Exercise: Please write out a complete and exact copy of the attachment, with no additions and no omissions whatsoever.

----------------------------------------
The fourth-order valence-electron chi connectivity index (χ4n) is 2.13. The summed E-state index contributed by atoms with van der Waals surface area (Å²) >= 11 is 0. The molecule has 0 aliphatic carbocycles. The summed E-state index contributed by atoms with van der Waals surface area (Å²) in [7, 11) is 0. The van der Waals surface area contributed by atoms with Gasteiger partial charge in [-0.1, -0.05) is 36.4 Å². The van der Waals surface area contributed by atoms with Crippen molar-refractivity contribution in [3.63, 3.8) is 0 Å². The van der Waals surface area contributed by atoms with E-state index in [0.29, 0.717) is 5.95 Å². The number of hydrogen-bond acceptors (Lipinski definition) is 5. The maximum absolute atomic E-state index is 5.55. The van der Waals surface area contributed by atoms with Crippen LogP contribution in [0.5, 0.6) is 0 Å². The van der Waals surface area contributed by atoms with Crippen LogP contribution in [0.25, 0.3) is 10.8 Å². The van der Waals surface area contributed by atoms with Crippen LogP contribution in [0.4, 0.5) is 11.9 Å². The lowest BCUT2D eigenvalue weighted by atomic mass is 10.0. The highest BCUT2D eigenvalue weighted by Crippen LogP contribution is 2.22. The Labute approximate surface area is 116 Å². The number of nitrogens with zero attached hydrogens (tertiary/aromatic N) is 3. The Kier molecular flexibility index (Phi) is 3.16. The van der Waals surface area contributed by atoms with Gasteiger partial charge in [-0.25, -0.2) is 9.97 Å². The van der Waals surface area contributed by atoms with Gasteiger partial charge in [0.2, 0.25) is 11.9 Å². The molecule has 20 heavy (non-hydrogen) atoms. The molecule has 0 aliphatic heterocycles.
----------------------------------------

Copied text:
The fourth-order valence-electron chi connectivity index (χ4n) is 2.13. The summed E-state index contributed by atoms with van der Waals surface area (Å²) >= 11 is 0. The molecule has 0 aliphatic carbocycles. The summed E-state index contributed by atoms with van der Waals surface area (Å²) in [7, 11) is 0. The van der Waals surface area contributed by atoms with Gasteiger partial charge in [-0.1, -0.05) is 36.4 Å². The van der Waals surface area contributed by atoms with Crippen molar-refractivity contribution in [3.63, 3.8) is 0 Å². The van der Waals surface area contributed by atoms with E-state index in [0.29, 0.717) is 5.95 Å². The number of hydrogen-bond acceptors (Lipinski definition) is 5. The maximum absolute atomic E-state index is 5.55. The van der Waals surface area contributed by atoms with Crippen LogP contribution in [0.5, 0.6) is 0 Å². The van der Waals surface area contributed by atoms with Crippen LogP contribution in [0.25, 0.3) is 10.8 Å². The van der Waals surface area contributed by atoms with Crippen LogP contribution in [0.4, 0.5) is 11.9 Å². The lowest BCUT2D eigenvalue weighted by atomic mass is 10.0. The highest BCUT2D eigenvalue weighted by Crippen LogP contribution is 2.22. The Labute approximate surface area is 116 Å². The number of nitrogens with zero attached hydrogens (tertiary/aromatic N) is 3. The Kier molecular flexibility index (Phi) is 3.16. The van der Waals surface area contributed by atoms with Gasteiger partial charge in [-0.25, -0.2) is 9.97 Å². The van der Waals surface area contributed by atoms with Gasteiger partial charge in [0.2, 0.25) is 11.9 Å². The molecule has 20 heavy (non-hydrogen) atoms. The molecule has 0 aliphatic heterocycles.